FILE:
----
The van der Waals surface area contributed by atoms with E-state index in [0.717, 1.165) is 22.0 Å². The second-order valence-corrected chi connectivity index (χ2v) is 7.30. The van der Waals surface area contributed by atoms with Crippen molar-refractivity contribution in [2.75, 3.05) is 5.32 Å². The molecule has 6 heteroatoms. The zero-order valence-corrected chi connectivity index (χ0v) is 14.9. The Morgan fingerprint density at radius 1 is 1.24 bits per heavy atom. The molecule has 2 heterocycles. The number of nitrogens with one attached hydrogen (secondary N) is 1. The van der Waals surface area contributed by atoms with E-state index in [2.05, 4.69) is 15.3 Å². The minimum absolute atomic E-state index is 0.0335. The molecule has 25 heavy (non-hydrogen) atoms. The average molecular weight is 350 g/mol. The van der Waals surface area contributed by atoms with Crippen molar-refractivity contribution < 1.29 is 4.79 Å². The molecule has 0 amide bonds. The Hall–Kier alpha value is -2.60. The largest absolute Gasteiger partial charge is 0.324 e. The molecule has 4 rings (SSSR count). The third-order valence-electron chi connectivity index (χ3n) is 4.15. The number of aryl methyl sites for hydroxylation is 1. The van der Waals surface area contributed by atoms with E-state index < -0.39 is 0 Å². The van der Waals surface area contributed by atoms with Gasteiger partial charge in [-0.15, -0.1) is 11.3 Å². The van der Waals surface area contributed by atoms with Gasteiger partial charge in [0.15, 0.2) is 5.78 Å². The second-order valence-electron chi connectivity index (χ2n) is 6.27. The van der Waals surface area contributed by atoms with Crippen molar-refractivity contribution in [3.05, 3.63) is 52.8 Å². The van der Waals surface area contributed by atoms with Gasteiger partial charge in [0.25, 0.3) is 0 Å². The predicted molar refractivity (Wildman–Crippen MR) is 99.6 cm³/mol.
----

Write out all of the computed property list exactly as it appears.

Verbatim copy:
The van der Waals surface area contributed by atoms with E-state index in [0.717, 1.165) is 22.0 Å². The second-order valence-corrected chi connectivity index (χ2v) is 7.30. The van der Waals surface area contributed by atoms with Crippen molar-refractivity contribution in [2.75, 3.05) is 5.32 Å². The molecule has 6 heteroatoms. The zero-order valence-corrected chi connectivity index (χ0v) is 14.9. The Morgan fingerprint density at radius 1 is 1.24 bits per heavy atom. The molecule has 2 heterocycles. The number of nitrogens with one attached hydrogen (secondary N) is 1. The van der Waals surface area contributed by atoms with E-state index in [2.05, 4.69) is 15.3 Å². The minimum absolute atomic E-state index is 0.0335. The molecule has 25 heavy (non-hydrogen) atoms. The average molecular weight is 350 g/mol. The van der Waals surface area contributed by atoms with Crippen molar-refractivity contribution < 1.29 is 4.79 Å². The molecule has 0 amide bonds. The Hall–Kier alpha value is -2.60. The largest absolute Gasteiger partial charge is 0.324 e. The molecule has 4 rings (SSSR count). The third-order valence-electron chi connectivity index (χ3n) is 4.15. The number of aryl methyl sites for hydroxylation is 1. The van der Waals surface area contributed by atoms with E-state index < -0.39 is 0 Å². The van der Waals surface area contributed by atoms with Gasteiger partial charge in [-0.15, -0.1) is 11.3 Å². The van der Waals surface area contributed by atoms with Gasteiger partial charge in [0.15, 0.2) is 5.78 Å². The second-order valence-electron chi connectivity index (χ2n) is 6.27. The van der Waals surface area contributed by atoms with Crippen molar-refractivity contribution in [3.05, 3.63) is 52.8 Å². The van der Waals surface area contributed by atoms with Gasteiger partial charge in [0.25, 0.3) is 0 Å². The predicted molar refractivity (Wildman–Crippen MR) is 99.6 cm³/mol.